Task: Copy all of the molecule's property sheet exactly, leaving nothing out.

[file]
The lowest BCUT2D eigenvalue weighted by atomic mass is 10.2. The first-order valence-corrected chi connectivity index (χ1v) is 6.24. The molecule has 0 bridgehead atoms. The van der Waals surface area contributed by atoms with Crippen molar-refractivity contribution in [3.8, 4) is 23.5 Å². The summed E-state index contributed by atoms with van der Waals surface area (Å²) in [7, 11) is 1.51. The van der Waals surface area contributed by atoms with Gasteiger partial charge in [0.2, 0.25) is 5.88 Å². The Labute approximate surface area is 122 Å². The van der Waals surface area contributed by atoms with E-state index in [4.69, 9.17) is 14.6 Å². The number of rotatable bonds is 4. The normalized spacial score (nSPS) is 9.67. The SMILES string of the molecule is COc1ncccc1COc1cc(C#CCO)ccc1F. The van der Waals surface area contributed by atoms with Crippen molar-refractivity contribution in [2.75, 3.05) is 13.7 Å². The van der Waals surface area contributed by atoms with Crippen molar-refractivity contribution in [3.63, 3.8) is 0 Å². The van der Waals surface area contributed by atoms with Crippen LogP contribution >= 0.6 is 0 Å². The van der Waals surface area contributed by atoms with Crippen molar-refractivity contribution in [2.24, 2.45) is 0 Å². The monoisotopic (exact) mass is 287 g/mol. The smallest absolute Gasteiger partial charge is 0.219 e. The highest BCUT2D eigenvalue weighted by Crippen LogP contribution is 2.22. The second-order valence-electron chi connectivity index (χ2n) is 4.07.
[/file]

The lowest BCUT2D eigenvalue weighted by atomic mass is 10.2. The first-order valence-corrected chi connectivity index (χ1v) is 6.24. The molecule has 0 bridgehead atoms. The van der Waals surface area contributed by atoms with Crippen molar-refractivity contribution in [3.8, 4) is 23.5 Å². The summed E-state index contributed by atoms with van der Waals surface area (Å²) in [7, 11) is 1.51. The van der Waals surface area contributed by atoms with Gasteiger partial charge in [0.2, 0.25) is 5.88 Å². The Labute approximate surface area is 122 Å². The van der Waals surface area contributed by atoms with E-state index in [4.69, 9.17) is 14.6 Å². The number of rotatable bonds is 4. The normalized spacial score (nSPS) is 9.67. The SMILES string of the molecule is COc1ncccc1COc1cc(C#CCO)ccc1F. The van der Waals surface area contributed by atoms with Crippen molar-refractivity contribution in [2.75, 3.05) is 13.7 Å². The van der Waals surface area contributed by atoms with Crippen molar-refractivity contribution in [3.63, 3.8) is 0 Å². The van der Waals surface area contributed by atoms with Crippen LogP contribution >= 0.6 is 0 Å². The van der Waals surface area contributed by atoms with Crippen molar-refractivity contribution in [2.24, 2.45) is 0 Å². The monoisotopic (exact) mass is 287 g/mol. The smallest absolute Gasteiger partial charge is 0.219 e. The highest BCUT2D eigenvalue weighted by Crippen LogP contribution is 2.22. The second-order valence-electron chi connectivity index (χ2n) is 4.07.